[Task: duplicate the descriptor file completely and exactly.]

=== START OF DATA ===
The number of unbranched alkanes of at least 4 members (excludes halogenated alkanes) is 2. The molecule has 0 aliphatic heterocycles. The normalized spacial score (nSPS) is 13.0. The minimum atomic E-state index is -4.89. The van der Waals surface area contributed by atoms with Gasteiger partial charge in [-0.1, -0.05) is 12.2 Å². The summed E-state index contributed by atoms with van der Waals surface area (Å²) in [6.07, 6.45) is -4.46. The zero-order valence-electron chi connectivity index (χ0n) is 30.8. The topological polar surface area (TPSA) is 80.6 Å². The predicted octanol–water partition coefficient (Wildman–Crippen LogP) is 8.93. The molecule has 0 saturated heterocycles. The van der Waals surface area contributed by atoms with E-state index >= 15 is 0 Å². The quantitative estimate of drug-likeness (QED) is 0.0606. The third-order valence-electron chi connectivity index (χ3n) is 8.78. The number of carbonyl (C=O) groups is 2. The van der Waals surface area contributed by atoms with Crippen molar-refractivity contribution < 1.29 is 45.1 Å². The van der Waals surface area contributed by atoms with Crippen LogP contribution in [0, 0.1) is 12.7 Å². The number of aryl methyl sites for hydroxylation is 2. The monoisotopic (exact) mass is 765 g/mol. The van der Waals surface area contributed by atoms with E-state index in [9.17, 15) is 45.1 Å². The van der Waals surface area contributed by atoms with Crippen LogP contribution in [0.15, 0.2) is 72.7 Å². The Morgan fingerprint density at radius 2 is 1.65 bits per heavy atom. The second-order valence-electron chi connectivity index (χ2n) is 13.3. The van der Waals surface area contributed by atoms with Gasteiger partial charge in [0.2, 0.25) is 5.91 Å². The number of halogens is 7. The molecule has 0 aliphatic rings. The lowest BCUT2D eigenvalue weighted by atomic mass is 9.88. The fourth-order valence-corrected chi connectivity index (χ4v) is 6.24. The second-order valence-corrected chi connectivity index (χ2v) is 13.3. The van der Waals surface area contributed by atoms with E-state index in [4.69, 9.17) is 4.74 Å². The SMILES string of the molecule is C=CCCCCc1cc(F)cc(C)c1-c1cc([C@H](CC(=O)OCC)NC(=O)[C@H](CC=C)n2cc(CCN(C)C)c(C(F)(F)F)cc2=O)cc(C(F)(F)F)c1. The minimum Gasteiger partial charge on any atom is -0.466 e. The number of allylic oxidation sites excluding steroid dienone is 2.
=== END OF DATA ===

The number of unbranched alkanes of at least 4 members (excludes halogenated alkanes) is 2. The molecule has 0 aliphatic heterocycles. The normalized spacial score (nSPS) is 13.0. The minimum atomic E-state index is -4.89. The van der Waals surface area contributed by atoms with Gasteiger partial charge in [-0.1, -0.05) is 12.2 Å². The summed E-state index contributed by atoms with van der Waals surface area (Å²) in [6.07, 6.45) is -4.46. The zero-order valence-electron chi connectivity index (χ0n) is 30.8. The topological polar surface area (TPSA) is 80.6 Å². The predicted octanol–water partition coefficient (Wildman–Crippen LogP) is 8.93. The molecule has 0 saturated heterocycles. The van der Waals surface area contributed by atoms with E-state index >= 15 is 0 Å². The quantitative estimate of drug-likeness (QED) is 0.0606. The third-order valence-electron chi connectivity index (χ3n) is 8.78. The number of carbonyl (C=O) groups is 2. The van der Waals surface area contributed by atoms with Crippen molar-refractivity contribution < 1.29 is 45.1 Å². The van der Waals surface area contributed by atoms with Crippen LogP contribution in [0, 0.1) is 12.7 Å². The number of aryl methyl sites for hydroxylation is 2. The monoisotopic (exact) mass is 765 g/mol. The van der Waals surface area contributed by atoms with E-state index in [9.17, 15) is 45.1 Å². The van der Waals surface area contributed by atoms with Crippen LogP contribution in [0.15, 0.2) is 72.7 Å². The Morgan fingerprint density at radius 2 is 1.65 bits per heavy atom. The second-order valence-electron chi connectivity index (χ2n) is 13.3. The van der Waals surface area contributed by atoms with Gasteiger partial charge in [0.2, 0.25) is 5.91 Å². The number of halogens is 7. The molecule has 0 aliphatic rings. The lowest BCUT2D eigenvalue weighted by atomic mass is 9.88. The fourth-order valence-corrected chi connectivity index (χ4v) is 6.24. The second-order valence-corrected chi connectivity index (χ2v) is 13.3. The van der Waals surface area contributed by atoms with E-state index in [4.69, 9.17) is 4.74 Å². The SMILES string of the molecule is C=CCCCCc1cc(F)cc(C)c1-c1cc([C@H](CC(=O)OCC)NC(=O)[C@H](CC=C)n2cc(CCN(C)C)c(C(F)(F)F)cc2=O)cc(C(F)(F)F)c1. The minimum Gasteiger partial charge on any atom is -0.466 e. The number of allylic oxidation sites excluding steroid dienone is 2.